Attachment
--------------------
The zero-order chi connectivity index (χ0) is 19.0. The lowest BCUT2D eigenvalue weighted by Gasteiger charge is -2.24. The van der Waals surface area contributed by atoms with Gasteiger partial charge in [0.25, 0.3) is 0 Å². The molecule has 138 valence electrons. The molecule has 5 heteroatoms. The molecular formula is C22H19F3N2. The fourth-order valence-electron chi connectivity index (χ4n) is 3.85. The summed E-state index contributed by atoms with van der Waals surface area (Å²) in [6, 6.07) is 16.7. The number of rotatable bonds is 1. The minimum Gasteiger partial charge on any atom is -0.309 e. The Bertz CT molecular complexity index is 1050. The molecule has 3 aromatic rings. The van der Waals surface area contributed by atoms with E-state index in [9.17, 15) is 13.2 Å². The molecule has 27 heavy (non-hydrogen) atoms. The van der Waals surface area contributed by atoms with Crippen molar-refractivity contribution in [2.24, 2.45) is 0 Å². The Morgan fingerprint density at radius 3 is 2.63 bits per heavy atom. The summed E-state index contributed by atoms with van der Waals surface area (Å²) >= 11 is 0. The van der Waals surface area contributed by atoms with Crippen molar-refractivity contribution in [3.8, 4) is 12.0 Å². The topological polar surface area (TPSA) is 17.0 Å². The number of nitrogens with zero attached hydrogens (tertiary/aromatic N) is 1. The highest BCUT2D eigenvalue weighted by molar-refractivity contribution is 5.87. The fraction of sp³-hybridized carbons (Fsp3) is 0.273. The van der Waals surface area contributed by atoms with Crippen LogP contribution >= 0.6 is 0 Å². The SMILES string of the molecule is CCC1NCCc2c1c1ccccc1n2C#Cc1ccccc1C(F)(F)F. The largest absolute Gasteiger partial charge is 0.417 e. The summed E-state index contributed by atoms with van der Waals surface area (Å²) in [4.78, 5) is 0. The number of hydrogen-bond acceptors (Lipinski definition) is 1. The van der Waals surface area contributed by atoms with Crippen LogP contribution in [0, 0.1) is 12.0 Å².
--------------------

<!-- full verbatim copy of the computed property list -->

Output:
The zero-order chi connectivity index (χ0) is 19.0. The lowest BCUT2D eigenvalue weighted by Gasteiger charge is -2.24. The van der Waals surface area contributed by atoms with Gasteiger partial charge in [0.25, 0.3) is 0 Å². The molecule has 138 valence electrons. The molecule has 5 heteroatoms. The molecular formula is C22H19F3N2. The fourth-order valence-electron chi connectivity index (χ4n) is 3.85. The summed E-state index contributed by atoms with van der Waals surface area (Å²) in [6, 6.07) is 16.7. The number of rotatable bonds is 1. The minimum Gasteiger partial charge on any atom is -0.309 e. The Bertz CT molecular complexity index is 1050. The molecule has 3 aromatic rings. The van der Waals surface area contributed by atoms with E-state index in [9.17, 15) is 13.2 Å². The molecule has 27 heavy (non-hydrogen) atoms. The van der Waals surface area contributed by atoms with Crippen molar-refractivity contribution in [2.24, 2.45) is 0 Å². The Morgan fingerprint density at radius 3 is 2.63 bits per heavy atom. The summed E-state index contributed by atoms with van der Waals surface area (Å²) >= 11 is 0. The van der Waals surface area contributed by atoms with Crippen molar-refractivity contribution in [3.8, 4) is 12.0 Å². The topological polar surface area (TPSA) is 17.0 Å². The number of nitrogens with zero attached hydrogens (tertiary/aromatic N) is 1. The highest BCUT2D eigenvalue weighted by molar-refractivity contribution is 5.87. The fraction of sp³-hybridized carbons (Fsp3) is 0.273. The van der Waals surface area contributed by atoms with Crippen LogP contribution >= 0.6 is 0 Å². The SMILES string of the molecule is CCC1NCCc2c1c1ccccc1n2C#Cc1ccccc1C(F)(F)F. The largest absolute Gasteiger partial charge is 0.417 e. The summed E-state index contributed by atoms with van der Waals surface area (Å²) in [4.78, 5) is 0. The number of hydrogen-bond acceptors (Lipinski definition) is 1. The van der Waals surface area contributed by atoms with Crippen LogP contribution in [0, 0.1) is 12.0 Å².